22 Dec How To Handle Anger In A Healthy Way

Extreme bouts of anger is something most of us deal with. However, not many of us know how to deal with it in a healthy way. Today, we will tell you how to go about handling anger in a healthy way.


Be Assertive

Whenever there’s a heated argument, both the people involved in the conversation have important needs and concerns that need to be addressed. Assertiveness in communication emphasizes that. To communicate assertively, just stick to the facts and don’t make accusations.

  • For example, you might say: “I was hurt and angry because it seems like you were belittling my project when you laughed during my presentation. I don’t know what was going on, but it seems like you weren’t paying attention or taking my hard work seriously. I could have just misunderstood what was going on. Can we talk and work this out?”


Be respectful.

Please and Thank You are the magic words. Using them is not only polite, but it also shows respect for other people. Your communications should convey requests rather than demands. In order to get respect, you have to give it. Then you will foster cooperation and reciprocal respect. This is the opposite of what happens with anger, where aggressive, passive, or passive-aggressive communications puts others at odds with you.

  • You can start your communications this way: “When you have the time, could you…” or “It would be a great help if you… Thanks, I appreciate it!”


Make communications clear.

If you  beat around the bush, or make general statements that are not specific, everyone involved in the argument will get frustrated. Instead, directly address the person you need to resolve your issue with. Clarify what you’d like to  happen. Ensure that you put it in the form of a request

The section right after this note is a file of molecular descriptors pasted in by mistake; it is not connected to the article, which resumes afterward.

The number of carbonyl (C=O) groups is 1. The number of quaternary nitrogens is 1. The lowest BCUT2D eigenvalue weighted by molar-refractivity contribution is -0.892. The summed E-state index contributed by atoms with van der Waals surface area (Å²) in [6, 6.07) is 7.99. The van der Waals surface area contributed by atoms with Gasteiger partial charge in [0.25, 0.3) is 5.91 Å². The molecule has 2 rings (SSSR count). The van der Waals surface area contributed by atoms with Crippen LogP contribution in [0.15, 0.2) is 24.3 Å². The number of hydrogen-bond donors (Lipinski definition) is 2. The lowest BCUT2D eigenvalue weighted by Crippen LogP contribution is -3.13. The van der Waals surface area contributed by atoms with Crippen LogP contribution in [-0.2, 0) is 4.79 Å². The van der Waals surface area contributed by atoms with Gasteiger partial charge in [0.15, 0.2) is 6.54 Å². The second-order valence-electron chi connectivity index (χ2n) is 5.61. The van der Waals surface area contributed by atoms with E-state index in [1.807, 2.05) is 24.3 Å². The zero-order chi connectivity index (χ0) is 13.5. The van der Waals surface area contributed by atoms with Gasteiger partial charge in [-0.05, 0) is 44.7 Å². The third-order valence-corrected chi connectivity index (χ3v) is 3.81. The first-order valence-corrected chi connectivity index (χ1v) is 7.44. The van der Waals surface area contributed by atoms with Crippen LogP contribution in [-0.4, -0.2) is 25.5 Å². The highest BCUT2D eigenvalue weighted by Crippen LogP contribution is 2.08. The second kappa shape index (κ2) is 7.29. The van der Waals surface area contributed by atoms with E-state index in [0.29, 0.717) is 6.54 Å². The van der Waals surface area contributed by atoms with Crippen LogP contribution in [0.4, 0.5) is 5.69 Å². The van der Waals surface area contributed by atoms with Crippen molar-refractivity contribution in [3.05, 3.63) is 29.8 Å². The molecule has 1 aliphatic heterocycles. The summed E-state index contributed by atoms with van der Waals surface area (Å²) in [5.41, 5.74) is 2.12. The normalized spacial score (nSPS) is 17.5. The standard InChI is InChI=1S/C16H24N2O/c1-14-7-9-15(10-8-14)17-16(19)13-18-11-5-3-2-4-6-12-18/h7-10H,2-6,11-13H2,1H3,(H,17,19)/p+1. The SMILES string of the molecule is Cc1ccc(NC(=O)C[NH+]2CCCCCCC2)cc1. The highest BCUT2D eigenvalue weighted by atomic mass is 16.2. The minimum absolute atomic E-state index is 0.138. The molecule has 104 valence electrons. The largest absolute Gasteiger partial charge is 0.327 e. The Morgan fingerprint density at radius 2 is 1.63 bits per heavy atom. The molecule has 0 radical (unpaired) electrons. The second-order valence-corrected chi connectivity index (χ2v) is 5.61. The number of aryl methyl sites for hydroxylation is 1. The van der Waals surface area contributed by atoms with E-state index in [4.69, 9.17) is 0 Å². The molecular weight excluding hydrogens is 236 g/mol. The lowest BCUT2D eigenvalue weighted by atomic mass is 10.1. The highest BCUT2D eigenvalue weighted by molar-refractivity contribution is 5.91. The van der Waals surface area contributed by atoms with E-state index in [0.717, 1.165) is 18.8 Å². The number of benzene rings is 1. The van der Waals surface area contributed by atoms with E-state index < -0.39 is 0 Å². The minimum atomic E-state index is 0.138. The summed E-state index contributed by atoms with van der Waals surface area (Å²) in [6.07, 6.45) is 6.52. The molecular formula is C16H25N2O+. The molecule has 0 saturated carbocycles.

• For instance, if your coworker is speaking very loudly on the phone and it’s difficult for you to do your work, you can state your request like this: “I have a request. Would you please lower the volume of your voice on the telephone? It’s making it very difficult to concentrate on my work. I’d really appreciate it. Thanks.”
  • If you had stated instead, “It’s really difficult to get my work done with all the noise in this office” to everyone in the room, it’s not specific. Moreover, it will most likely alienate all of your coworkers, and you probably won’t get your problem solved.


Expressing feelings is important.

When you figure out how you’re feeling, convey the real feeling, like hurt, and keep judgment statements out of it

  • For example, this is not an assertive way to express yourself: “I feel that you are an insensitive bore.” That is a judgment against another person (and not a very nice one at that).
  • Instead, stick to things that pertain to you: “I feel that you are not being sensitive to my feelings when you read your paper instead of listening to what I’m trying to say.”


Forcing yourself to meditate when your angry can instantly calm you down , and sooner than later you will start to evaluate your actions and the situation you were in and how you could have acted instead.

Meditation also uncovers deep rooted causes of temper, so do give it a try!


Try to solve the problem.

Once you are able to recognize your anger triggers, you can slow your anger down and address all of the anger-provoking thoughts. Then you will be able to shift your focus to problem solving. With problem solving, you are doing everything in your power to address the problem, figure out your own feelings regarding the situation, and express your feelings in the most productive way possible.

  • For example, you might get angry because your children got bad grades on their report cards. To avoid having an angry outburst at your child, you should try to understand the underlying problem. This will help you process through the situation.
  • Work through your emotions by taking a few minutes to yourself, breathing deeply. As your head clears a bit, you can start thinking of solutions to this problem. You can strategize how you will talk to your children about their grades, emphasizing that you love and support them. You can also think of solutions, such as getting a tutor or enrolling them in a study skills class.
  • You might have to accept the fact that sometimes, there isn’t a solution to the problem at hand. This is okay, because not everything in life can be tied up in a package with a neat little bow. 


Life’s a lot messier than that. You can’t control life, but you can control how you react towards it.

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